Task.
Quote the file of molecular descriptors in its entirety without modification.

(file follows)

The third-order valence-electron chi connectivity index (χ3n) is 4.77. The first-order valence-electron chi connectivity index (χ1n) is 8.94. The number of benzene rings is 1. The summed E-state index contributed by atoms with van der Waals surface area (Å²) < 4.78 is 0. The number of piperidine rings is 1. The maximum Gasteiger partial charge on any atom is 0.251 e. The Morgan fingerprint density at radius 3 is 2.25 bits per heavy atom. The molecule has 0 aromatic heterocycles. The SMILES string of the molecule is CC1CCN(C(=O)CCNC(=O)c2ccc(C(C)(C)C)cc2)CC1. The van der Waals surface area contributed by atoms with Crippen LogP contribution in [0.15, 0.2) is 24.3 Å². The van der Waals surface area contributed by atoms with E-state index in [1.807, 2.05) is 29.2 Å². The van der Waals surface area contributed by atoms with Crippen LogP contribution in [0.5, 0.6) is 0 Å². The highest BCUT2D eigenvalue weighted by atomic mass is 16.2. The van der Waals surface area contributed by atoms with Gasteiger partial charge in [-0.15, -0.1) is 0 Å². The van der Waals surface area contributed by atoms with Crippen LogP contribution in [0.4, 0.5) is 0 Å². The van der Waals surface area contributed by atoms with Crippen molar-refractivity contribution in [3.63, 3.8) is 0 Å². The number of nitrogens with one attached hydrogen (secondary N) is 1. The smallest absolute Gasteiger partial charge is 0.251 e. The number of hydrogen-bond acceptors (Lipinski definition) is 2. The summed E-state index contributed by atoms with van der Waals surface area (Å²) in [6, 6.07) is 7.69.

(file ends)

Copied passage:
The third-order valence-electron chi connectivity index (χ3n) is 4.77. The first-order valence-electron chi connectivity index (χ1n) is 8.94. The number of benzene rings is 1. The summed E-state index contributed by atoms with van der Waals surface area (Å²) < 4.78 is 0. The number of piperidine rings is 1. The maximum Gasteiger partial charge on any atom is 0.251 e. The Morgan fingerprint density at radius 3 is 2.25 bits per heavy atom. The molecule has 0 aromatic heterocycles. The SMILES string of the molecule is CC1CCN(C(=O)CCNC(=O)c2ccc(C(C)(C)C)cc2)CC1. The van der Waals surface area contributed by atoms with Crippen LogP contribution in [0.15, 0.2) is 24.3 Å². The van der Waals surface area contributed by atoms with E-state index in [1.807, 2.05) is 29.2 Å². The van der Waals surface area contributed by atoms with Crippen LogP contribution in [0.5, 0.6) is 0 Å². The highest BCUT2D eigenvalue weighted by atomic mass is 16.2. The van der Waals surface area contributed by atoms with Gasteiger partial charge in [-0.15, -0.1) is 0 Å². The van der Waals surface area contributed by atoms with Crippen LogP contribution in [0.4, 0.5) is 0 Å². The van der Waals surface area contributed by atoms with Crippen molar-refractivity contribution in [3.63, 3.8) is 0 Å². The number of nitrogens with one attached hydrogen (secondary N) is 1. The smallest absolute Gasteiger partial charge is 0.251 e. The number of hydrogen-bond acceptors (Lipinski definition) is 2. The summed E-state index contributed by atoms with van der Waals surface area (Å²) in [6, 6.07) is 7.69.